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“What I need to see life through rose-colored glasses is a good fuck”: How a Performance of Ambivalent Sexuality Comes to Figure a Site of Metonymic Trangenerational Haunting in Maryse Conde’s Heremakhonon

  • Author(s): Bishop, Elizabeth
  • et al.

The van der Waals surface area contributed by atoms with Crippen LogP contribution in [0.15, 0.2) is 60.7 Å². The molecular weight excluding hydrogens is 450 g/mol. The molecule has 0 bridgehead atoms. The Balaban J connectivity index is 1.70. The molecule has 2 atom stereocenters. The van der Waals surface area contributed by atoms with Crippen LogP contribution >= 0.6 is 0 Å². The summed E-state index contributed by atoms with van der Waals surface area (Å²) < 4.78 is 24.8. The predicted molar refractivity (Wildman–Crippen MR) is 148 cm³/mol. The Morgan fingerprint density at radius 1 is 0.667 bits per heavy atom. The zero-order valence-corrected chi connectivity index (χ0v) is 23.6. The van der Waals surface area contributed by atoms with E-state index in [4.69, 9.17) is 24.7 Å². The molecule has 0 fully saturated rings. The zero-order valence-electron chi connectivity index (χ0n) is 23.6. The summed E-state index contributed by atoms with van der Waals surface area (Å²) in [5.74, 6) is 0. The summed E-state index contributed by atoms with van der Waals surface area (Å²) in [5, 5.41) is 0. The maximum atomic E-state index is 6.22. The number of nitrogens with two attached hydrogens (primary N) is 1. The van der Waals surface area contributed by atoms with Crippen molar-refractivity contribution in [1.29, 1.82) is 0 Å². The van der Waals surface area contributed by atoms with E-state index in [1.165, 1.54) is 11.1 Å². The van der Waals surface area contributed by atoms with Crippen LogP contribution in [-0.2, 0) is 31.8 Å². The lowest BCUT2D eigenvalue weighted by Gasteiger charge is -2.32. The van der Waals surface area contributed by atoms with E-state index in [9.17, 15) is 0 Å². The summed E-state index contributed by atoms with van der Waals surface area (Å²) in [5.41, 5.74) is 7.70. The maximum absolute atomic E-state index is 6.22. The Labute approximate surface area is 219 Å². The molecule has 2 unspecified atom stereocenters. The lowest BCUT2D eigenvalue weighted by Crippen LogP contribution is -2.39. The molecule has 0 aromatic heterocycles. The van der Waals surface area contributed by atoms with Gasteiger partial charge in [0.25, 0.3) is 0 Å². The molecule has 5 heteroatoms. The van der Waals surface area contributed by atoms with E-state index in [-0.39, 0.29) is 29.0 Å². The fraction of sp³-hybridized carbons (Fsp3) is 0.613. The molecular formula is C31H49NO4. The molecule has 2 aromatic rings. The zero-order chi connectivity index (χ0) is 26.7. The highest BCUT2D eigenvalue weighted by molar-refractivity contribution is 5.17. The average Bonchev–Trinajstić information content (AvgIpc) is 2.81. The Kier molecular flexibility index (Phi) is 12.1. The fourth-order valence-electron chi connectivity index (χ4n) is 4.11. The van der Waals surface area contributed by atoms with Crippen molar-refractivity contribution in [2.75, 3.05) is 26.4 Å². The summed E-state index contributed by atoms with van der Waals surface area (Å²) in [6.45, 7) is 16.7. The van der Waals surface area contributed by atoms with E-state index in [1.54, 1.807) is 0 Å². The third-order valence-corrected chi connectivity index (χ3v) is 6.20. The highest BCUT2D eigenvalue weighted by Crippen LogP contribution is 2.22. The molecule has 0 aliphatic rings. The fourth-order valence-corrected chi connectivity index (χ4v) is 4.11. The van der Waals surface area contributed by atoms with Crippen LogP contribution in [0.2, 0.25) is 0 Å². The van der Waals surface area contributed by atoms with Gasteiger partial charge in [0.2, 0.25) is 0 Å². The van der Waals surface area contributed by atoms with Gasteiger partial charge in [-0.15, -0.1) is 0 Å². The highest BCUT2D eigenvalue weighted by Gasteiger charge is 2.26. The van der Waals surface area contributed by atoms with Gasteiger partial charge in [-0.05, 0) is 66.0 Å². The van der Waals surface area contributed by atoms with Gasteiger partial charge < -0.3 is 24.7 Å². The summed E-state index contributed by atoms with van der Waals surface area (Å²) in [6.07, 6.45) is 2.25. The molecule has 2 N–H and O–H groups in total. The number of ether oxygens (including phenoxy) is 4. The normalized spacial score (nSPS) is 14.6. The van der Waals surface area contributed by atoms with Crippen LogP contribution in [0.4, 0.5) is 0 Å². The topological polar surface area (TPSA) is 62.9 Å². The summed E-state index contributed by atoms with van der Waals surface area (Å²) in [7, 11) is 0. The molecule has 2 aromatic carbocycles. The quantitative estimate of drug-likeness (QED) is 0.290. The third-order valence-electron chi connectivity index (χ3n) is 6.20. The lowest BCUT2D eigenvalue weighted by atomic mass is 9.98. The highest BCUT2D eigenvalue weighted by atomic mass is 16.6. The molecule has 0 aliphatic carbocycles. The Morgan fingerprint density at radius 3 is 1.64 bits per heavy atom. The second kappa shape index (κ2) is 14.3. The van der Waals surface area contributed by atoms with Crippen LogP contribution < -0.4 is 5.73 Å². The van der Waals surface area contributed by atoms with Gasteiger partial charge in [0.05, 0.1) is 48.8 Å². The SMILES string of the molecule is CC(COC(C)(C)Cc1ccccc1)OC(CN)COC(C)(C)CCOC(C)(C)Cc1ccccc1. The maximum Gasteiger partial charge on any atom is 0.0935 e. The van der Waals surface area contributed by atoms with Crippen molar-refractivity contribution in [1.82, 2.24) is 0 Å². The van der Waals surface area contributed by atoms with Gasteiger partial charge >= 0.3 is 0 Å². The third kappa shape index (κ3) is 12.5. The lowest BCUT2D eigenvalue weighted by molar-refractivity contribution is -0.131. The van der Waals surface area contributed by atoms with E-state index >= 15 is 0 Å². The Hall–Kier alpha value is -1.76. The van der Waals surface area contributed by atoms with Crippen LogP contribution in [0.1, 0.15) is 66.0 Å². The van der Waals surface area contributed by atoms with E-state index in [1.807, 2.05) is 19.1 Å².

Maryse Conde’s novel, Heremakhonon, recounts the story of a woman who is haunted by shadows and traces of an irrecoverable past. The protagonist, Veronica travels to Africa, motivated by a desire to find her ancestors. She doesn’t find her ancestors, but instead displaces this desire elsewhere. This paper will be an attempt to map the oscillations of this desire from its painful origins through to its ultimately productive activity. I want to think about the ways in which a history of the persistent instrumentalization of black women’s bodies comes to be performed in this text through the strategic uses of a sexualized figure. Sexualized black women haunt the history of slavery and the African diaspora; these women have become condensed into a figure of transgenerational haunting which shifts metonymically throughout Conde’s novel. Some questions I am interested in are: How does desire function in this text and what are the significances of its oscillations? How can we go about thinking ambivalence and metonymy together in a literary discourse which engages the history of slavery in simultaneously comical and painful ways? How does a desire constituted by lack come to occupy a place of active, recuperative agency?

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